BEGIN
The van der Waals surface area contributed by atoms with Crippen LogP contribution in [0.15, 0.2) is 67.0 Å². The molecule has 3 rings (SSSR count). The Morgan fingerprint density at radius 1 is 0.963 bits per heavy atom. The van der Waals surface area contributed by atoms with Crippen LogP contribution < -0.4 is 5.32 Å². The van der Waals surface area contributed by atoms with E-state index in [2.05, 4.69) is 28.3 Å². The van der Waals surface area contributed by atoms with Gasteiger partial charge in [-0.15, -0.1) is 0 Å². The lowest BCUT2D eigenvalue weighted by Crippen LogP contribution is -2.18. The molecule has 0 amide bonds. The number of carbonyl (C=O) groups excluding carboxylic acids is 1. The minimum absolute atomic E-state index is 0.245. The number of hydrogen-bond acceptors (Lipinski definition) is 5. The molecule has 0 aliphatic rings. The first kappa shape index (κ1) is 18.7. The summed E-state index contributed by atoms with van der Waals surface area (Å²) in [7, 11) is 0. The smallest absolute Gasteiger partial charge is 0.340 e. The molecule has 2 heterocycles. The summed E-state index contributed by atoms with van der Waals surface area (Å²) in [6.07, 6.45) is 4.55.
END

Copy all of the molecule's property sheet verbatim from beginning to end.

The van der Waals surface area contributed by atoms with Crippen LogP contribution in [0.15, 0.2) is 67.0 Å². The molecule has 3 rings (SSSR count). The Morgan fingerprint density at radius 1 is 0.963 bits per heavy atom. The van der Waals surface area contributed by atoms with Crippen LogP contribution < -0.4 is 5.32 Å². The van der Waals surface area contributed by atoms with E-state index in [2.05, 4.69) is 28.3 Å². The van der Waals surface area contributed by atoms with Gasteiger partial charge in [-0.15, -0.1) is 0 Å². The lowest BCUT2D eigenvalue weighted by Crippen LogP contribution is -2.18. The molecule has 0 amide bonds. The number of carbonyl (C=O) groups excluding carboxylic acids is 1. The minimum absolute atomic E-state index is 0.245. The number of hydrogen-bond acceptors (Lipinski definition) is 5. The molecule has 0 aliphatic rings. The first kappa shape index (κ1) is 18.7. The summed E-state index contributed by atoms with van der Waals surface area (Å²) in [7, 11) is 0. The smallest absolute Gasteiger partial charge is 0.340 e. The molecule has 2 heterocycles. The summed E-state index contributed by atoms with van der Waals surface area (Å²) in [6.07, 6.45) is 4.55.